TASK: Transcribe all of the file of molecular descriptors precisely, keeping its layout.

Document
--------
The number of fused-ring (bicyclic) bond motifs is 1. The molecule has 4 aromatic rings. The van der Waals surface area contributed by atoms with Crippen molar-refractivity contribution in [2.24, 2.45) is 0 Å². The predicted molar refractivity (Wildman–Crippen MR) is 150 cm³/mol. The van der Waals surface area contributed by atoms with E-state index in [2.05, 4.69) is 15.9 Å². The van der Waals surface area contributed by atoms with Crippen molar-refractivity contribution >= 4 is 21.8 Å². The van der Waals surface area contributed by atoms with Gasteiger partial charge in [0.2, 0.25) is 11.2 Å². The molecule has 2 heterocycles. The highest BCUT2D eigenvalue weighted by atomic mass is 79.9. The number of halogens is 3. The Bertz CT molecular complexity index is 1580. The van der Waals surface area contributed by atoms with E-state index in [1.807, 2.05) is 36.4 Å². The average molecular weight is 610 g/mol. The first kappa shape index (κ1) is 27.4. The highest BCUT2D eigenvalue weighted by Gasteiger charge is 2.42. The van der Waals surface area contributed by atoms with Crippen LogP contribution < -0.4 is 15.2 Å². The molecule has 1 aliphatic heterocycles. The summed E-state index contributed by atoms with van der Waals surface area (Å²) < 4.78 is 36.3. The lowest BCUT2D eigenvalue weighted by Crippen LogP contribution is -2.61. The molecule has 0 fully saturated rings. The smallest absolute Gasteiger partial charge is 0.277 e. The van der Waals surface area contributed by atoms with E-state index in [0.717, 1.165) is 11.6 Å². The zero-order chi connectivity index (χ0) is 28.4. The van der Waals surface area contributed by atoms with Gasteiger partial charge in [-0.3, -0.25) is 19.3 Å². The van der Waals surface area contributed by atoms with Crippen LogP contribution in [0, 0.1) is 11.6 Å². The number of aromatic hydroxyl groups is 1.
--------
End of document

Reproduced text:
The number of fused-ring (bicyclic) bond motifs is 1. The molecule has 4 aromatic rings. The van der Waals surface area contributed by atoms with Crippen molar-refractivity contribution in [2.24, 2.45) is 0 Å². The predicted molar refractivity (Wildman–Crippen MR) is 150 cm³/mol. The van der Waals surface area contributed by atoms with E-state index in [2.05, 4.69) is 15.9 Å². The van der Waals surface area contributed by atoms with Crippen molar-refractivity contribution >= 4 is 21.8 Å². The van der Waals surface area contributed by atoms with Gasteiger partial charge in [0.2, 0.25) is 11.2 Å². The molecule has 2 heterocycles. The highest BCUT2D eigenvalue weighted by atomic mass is 79.9. The number of halogens is 3. The Bertz CT molecular complexity index is 1580. The van der Waals surface area contributed by atoms with E-state index in [1.807, 2.05) is 36.4 Å². The average molecular weight is 610 g/mol. The first kappa shape index (κ1) is 27.4. The highest BCUT2D eigenvalue weighted by Gasteiger charge is 2.42. The van der Waals surface area contributed by atoms with Crippen LogP contribution < -0.4 is 15.2 Å². The molecule has 1 aliphatic heterocycles. The summed E-state index contributed by atoms with van der Waals surface area (Å²) < 4.78 is 36.3. The lowest BCUT2D eigenvalue weighted by Crippen LogP contribution is -2.61. The molecule has 0 fully saturated rings. The smallest absolute Gasteiger partial charge is 0.277 e. The van der Waals surface area contributed by atoms with E-state index in [0.717, 1.165) is 11.6 Å². The zero-order chi connectivity index (χ0) is 28.4. The van der Waals surface area contributed by atoms with Gasteiger partial charge in [-0.3, -0.25) is 19.3 Å². The van der Waals surface area contributed by atoms with Crippen LogP contribution in [0, 0.1) is 11.6 Å². The number of aromatic hydroxyl groups is 1.